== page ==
EventID 2276: The worker process failed to initialize correctly and therefore could not be started.  The data is the error.

That lead me down a totally different troubleshooting path.  While doing so, I set up a new website in IIS on port 8085.  Oddly, my new websites and application pools didn’t refresh after being created, which led me to think there was even more wrong with my workstation.  An IISRESET resolved that problem and I was able to browse to the web project using IIS.

So IIS would work on port 8085 but IISExpress would not work on port 10000.  And IIS would work for any other project on seemingly any other port. 

In a comment on one of the web posts that I read, I saw this command:

netsh http add urlacl url=http://localhost:10000/ user=everyone

I’d only ever used NETSH maybe once or twice for some obscure reason, but the inclusion of “ACL” in the command was encouraging.  Amazingly, the command worked!  Although I was happy, I was also disappointed that I wouldn’t be able to see what the value was previously so I could find out the root cause.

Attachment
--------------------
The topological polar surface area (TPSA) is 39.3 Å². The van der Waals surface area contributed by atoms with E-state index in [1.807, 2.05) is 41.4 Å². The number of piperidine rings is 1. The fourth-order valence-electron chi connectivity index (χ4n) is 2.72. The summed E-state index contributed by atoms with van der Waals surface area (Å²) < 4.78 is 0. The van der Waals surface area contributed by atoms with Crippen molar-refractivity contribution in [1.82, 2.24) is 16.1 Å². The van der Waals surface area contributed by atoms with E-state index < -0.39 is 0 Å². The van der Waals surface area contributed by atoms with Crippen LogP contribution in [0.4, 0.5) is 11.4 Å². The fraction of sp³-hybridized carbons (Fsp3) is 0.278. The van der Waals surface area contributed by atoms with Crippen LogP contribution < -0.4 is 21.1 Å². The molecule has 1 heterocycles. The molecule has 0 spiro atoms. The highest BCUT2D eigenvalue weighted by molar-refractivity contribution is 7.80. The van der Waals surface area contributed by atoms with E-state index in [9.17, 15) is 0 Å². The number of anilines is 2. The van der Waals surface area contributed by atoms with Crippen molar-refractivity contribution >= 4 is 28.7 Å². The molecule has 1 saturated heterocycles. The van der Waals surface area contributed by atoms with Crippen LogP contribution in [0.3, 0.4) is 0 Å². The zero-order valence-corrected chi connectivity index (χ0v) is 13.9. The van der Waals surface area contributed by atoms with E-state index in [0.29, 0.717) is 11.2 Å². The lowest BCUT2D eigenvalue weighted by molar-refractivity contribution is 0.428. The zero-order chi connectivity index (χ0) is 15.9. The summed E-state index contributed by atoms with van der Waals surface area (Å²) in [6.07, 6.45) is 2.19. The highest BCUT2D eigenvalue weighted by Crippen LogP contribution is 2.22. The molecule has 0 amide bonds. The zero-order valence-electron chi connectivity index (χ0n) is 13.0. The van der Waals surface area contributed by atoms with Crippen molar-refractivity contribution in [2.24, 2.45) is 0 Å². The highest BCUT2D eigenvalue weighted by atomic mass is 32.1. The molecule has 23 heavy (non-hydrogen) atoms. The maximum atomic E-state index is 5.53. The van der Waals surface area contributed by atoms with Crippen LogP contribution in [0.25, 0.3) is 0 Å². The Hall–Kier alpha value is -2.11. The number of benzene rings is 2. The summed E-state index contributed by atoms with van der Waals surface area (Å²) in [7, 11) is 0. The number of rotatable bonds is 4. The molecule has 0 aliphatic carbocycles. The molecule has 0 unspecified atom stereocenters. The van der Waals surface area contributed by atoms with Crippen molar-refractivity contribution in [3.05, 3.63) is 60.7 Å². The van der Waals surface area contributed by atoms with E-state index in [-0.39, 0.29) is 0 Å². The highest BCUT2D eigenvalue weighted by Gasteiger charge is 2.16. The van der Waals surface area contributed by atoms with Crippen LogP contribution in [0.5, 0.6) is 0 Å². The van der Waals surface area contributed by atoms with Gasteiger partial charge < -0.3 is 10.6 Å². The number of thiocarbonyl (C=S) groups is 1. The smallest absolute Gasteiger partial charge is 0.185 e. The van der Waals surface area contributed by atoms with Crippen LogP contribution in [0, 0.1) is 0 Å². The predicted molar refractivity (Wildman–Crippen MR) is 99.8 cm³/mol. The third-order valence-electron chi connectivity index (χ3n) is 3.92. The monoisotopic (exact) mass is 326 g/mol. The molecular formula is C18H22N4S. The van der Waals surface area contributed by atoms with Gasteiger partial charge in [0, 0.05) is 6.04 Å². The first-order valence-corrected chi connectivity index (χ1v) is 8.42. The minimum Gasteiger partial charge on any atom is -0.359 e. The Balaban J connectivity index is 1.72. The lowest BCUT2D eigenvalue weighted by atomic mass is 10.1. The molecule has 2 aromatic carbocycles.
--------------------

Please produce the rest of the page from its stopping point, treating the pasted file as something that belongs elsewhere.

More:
So I ran:

netsh http show urlacl

And that displayed a bunch of entries that included these as well (User and SDDL changed):

Reserved URL            :
    User: Me 
        Listen: Yes
        Delegate: No
        SDDL: D:(A;;GX;;;S-1-5-21-)

Reserved URL            :
    User: Me
        Listen: Yes
        Delegate: No
        SDDL: D:(A;;GX;;;S-1-5-21-

Reserved URL            :
    User: Me
        Listen: Yes
        Delegate: No
        SDDL: D:(A;;GX;;;S-1-5-21-)

Where did these come from?  I ran netsh http delete urlacl url=http://localhost:10000/ and removed the entry and confirmed IISExpress stopped working.  Then I ran netsh http delete urlacl url= and IISExpress started working again.

Something had added ACL entries for ports 10000-10002 that were conflicting with my web project, which was trying to run on port 10000 using IISExpress.  How did they get there?  I looked in Add/Remove Programs to get a clue as to what could have added these entries.  Who’s to blame?  The Azure SDK.  Azure Storage Emulator uses ports 10000-10002 and creates reservations for them.  This was installed during my attempts at getting command-line Web Publishing to work.